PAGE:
The NSW Labor Housing campaign noted the extent of the housing crisis in NSW – with large numbers of households in housing stress; a large and growing social housing waiting list and falling housing ownership rates. The regional housing crisis was called out – especially for renters.
Key commitments by NSW Labor to address these issues included:
- establishing a new affordable and social housing delivery agency (Homes NSW) incorporating the Land and Housing Corporation, Aboriginal Housing and DCJ Housing
- increasing the supply of affordable housing in NSW
- delivering higher density development around key transport and strategic hubs
- streamlining planning approval processes (with the Minister assuming much greater power)
- tasking the Greater Cities Commission with reviewing population and housing growth forecasts, recalibrating housing targets to take account of infrastructure such as Metro lines
- against the backdrop of a broader commitment to end the privatisation of public assets, introducing a mandatory requirement for 30 per cent of all homes built on surplus government land to be set aside for social, affordable and universal housing
- a $30 million Build-to-Rent pilot program for the South Coast
- stamp duty abolished outright for first homebuyers buying a home worth up to $800,000 with a concessional rate offered to first homebuyers purchasing a property up to $1,000,000.
There were a number of commitments regarding renters which we call out below, given their significance and urgency. Notably absent however was any targeted commitment to a large-scale social housing construction or acquisition program. This is something we have consistently called for, including within our alliances such as the Good Growth Alliance. This opinion piece Are you better off than four years ago?, written by our Senior Policy Officer Cathy Callaghan on behalf of the alliance, calls on the new NSW Government to step up, be accountable and take action to ensure that it creates a better life for everyone who lives here in this great state and for future generations.
NSW Government rental reform commitments a good start – time to act
A stubbornly high social housing waiting list (now over 57,000 households in NSW) has always served to remind us of the failings of the private rental market.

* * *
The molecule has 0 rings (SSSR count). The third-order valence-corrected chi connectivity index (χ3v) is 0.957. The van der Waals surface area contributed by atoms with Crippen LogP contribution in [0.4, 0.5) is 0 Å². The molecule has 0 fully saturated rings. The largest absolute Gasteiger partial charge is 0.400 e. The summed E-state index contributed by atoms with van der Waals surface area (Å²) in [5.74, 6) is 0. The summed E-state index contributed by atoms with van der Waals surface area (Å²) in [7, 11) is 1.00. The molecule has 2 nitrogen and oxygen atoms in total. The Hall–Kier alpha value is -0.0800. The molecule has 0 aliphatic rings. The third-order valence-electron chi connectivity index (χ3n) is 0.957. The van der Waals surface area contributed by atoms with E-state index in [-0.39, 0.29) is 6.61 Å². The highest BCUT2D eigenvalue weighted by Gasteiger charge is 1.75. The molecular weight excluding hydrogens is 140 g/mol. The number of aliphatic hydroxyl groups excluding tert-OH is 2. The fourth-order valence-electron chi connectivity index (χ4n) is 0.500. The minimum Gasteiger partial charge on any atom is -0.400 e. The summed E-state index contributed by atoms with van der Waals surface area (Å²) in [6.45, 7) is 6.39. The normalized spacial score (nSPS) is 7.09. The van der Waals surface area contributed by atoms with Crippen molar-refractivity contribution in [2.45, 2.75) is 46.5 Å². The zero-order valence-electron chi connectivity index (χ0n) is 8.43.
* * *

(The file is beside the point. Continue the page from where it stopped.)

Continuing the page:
But new research out this week has demonstrated how far the rental crisis is reaching, with essential workers priced out of their communities across Australia.
In Sydney, essential workers are spending between 66% and 91% of their income on rent. Workers in aged care, child care, hospitality, postal, meat packing and freight are among the hardest hit spending most of their pay packets on rent. According to the report, those on the lowest awards would be left with around $20 a day after paying rent, based on the capital city average.
NSW Labor Government rental reform commitments
- ending ‘no grounds’ evictions – to be replaced by a set of ‘reasonable grounds’
- establish a Rental Commissioner to be an ‘advocate and voice’ for renters
- make NSW tenancy laws more pet friendly
- introduce portable bonds
- better regulate rent bidding
- undertake a review of NCAT (the Tribunal)
- ensure renters’ data and personal information is stored securely, and better protect against data breaches
- 1 million in additional funding for Tenants’ Advice and Advocacy Services and 5-year contract terms
Implementation of the various reforms promised by the incoming NSW Government will be a very important step towards making life as a renter fairer and more sustainable. But as our Senior Policy Officer Cathy Callaghan noted in this Sydney Morning Herald article this week, while implementation of reforms like the removal of No Grounds Evictions would “take some heat out of the market”, NSW has very few mechanisms for “keeping a lid on what seems to be some pretty outrageous (rent) increases”. She pointed to the rental cap policy implemented in the ACT, which limits rent increases to 110 per cent of inflation as measured by the consumer price index, as being a reasonable approach for NSW to consider.
Along with the Tenants Union of NSW (TU) we see the implementation of the Rental Commissioner as an urgent priority for the new government. We also congratulate the TU leadership, members and allies for their decades’ long advocacy on behalf or renters and for the great success in securing multi-party support for broadscale rental reform in NSW.